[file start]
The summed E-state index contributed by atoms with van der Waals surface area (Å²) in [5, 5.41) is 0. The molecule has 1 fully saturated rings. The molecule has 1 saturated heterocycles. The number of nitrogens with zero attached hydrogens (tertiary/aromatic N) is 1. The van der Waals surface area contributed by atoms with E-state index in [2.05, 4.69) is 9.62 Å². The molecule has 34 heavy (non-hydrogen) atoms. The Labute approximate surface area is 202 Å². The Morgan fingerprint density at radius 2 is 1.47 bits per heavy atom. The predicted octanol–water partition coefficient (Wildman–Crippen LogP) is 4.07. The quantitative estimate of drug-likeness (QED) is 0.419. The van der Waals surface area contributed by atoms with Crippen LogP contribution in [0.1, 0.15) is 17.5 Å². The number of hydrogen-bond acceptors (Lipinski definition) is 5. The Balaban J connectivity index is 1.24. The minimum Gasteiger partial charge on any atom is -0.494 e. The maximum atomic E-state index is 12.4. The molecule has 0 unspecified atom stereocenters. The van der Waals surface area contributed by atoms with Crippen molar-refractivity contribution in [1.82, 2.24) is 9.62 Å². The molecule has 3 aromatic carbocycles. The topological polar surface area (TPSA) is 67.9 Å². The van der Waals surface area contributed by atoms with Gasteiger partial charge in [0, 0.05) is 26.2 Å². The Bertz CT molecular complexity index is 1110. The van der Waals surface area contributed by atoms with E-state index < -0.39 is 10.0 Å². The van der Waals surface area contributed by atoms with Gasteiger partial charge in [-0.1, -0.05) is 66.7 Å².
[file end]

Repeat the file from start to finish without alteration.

The summed E-state index contributed by atoms with van der Waals surface area (Å²) in [5, 5.41) is 0. The molecule has 1 fully saturated rings. The molecule has 1 saturated heterocycles. The number of nitrogens with zero attached hydrogens (tertiary/aromatic N) is 1. The van der Waals surface area contributed by atoms with E-state index in [2.05, 4.69) is 9.62 Å². The molecule has 34 heavy (non-hydrogen) atoms. The Labute approximate surface area is 202 Å². The Morgan fingerprint density at radius 2 is 1.47 bits per heavy atom. The predicted octanol–water partition coefficient (Wildman–Crippen LogP) is 4.07. The quantitative estimate of drug-likeness (QED) is 0.419. The van der Waals surface area contributed by atoms with Crippen LogP contribution in [0.1, 0.15) is 17.5 Å². The number of hydrogen-bond acceptors (Lipinski definition) is 5. The Balaban J connectivity index is 1.24. The minimum Gasteiger partial charge on any atom is -0.494 e. The maximum atomic E-state index is 12.4. The molecule has 0 unspecified atom stereocenters. The van der Waals surface area contributed by atoms with Crippen molar-refractivity contribution in [1.82, 2.24) is 9.62 Å². The molecule has 3 aromatic carbocycles. The topological polar surface area (TPSA) is 67.9 Å². The van der Waals surface area contributed by atoms with Gasteiger partial charge in [0, 0.05) is 26.2 Å². The Bertz CT molecular complexity index is 1110. The van der Waals surface area contributed by atoms with E-state index < -0.39 is 10.0 Å². The van der Waals surface area contributed by atoms with Gasteiger partial charge in [-0.1, -0.05) is 66.7 Å².